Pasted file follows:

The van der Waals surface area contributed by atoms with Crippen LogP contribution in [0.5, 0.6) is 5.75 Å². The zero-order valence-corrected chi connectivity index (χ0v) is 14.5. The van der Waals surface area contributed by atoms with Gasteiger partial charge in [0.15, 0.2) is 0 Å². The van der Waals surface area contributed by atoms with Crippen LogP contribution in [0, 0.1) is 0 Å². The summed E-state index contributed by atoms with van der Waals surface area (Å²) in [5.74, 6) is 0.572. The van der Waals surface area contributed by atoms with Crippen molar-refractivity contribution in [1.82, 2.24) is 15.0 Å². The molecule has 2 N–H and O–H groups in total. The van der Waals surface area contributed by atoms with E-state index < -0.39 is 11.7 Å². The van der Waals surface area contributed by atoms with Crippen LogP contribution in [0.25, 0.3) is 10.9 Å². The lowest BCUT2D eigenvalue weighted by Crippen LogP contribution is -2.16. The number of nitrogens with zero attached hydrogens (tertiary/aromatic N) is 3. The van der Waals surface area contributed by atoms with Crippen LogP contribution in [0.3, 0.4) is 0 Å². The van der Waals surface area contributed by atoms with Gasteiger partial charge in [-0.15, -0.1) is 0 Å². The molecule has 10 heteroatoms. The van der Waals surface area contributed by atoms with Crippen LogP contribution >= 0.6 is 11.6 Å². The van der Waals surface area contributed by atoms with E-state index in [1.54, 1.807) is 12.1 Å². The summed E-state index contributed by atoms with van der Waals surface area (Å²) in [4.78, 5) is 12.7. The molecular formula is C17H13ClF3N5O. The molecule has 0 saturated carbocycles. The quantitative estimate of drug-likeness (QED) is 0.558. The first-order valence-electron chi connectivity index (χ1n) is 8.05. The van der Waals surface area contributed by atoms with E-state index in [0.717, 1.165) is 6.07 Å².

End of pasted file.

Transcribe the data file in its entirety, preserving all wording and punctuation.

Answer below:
The van der Waals surface area contributed by atoms with Crippen LogP contribution in [0.5, 0.6) is 5.75 Å². The zero-order valence-corrected chi connectivity index (χ0v) is 14.5. The van der Waals surface area contributed by atoms with Gasteiger partial charge in [0.15, 0.2) is 0 Å². The van der Waals surface area contributed by atoms with Crippen LogP contribution in [0, 0.1) is 0 Å². The summed E-state index contributed by atoms with van der Waals surface area (Å²) in [5.74, 6) is 0.572. The van der Waals surface area contributed by atoms with Crippen molar-refractivity contribution in [1.82, 2.24) is 15.0 Å². The molecule has 2 N–H and O–H groups in total. The van der Waals surface area contributed by atoms with E-state index < -0.39 is 11.7 Å². The van der Waals surface area contributed by atoms with Crippen LogP contribution in [0.25, 0.3) is 10.9 Å². The lowest BCUT2D eigenvalue weighted by Crippen LogP contribution is -2.16. The number of nitrogens with zero attached hydrogens (tertiary/aromatic N) is 3. The van der Waals surface area contributed by atoms with Crippen LogP contribution in [0.3, 0.4) is 0 Å². The van der Waals surface area contributed by atoms with Gasteiger partial charge in [-0.15, -0.1) is 0 Å². The molecule has 10 heteroatoms. The van der Waals surface area contributed by atoms with Crippen LogP contribution >= 0.6 is 11.6 Å². The van der Waals surface area contributed by atoms with E-state index in [1.54, 1.807) is 12.1 Å². The summed E-state index contributed by atoms with van der Waals surface area (Å²) in [4.78, 5) is 12.7. The molecular formula is C17H13ClF3N5O. The molecule has 0 saturated carbocycles. The quantitative estimate of drug-likeness (QED) is 0.558. The first-order valence-electron chi connectivity index (χ1n) is 8.05. The van der Waals surface area contributed by atoms with E-state index in [0.717, 1.165) is 6.07 Å².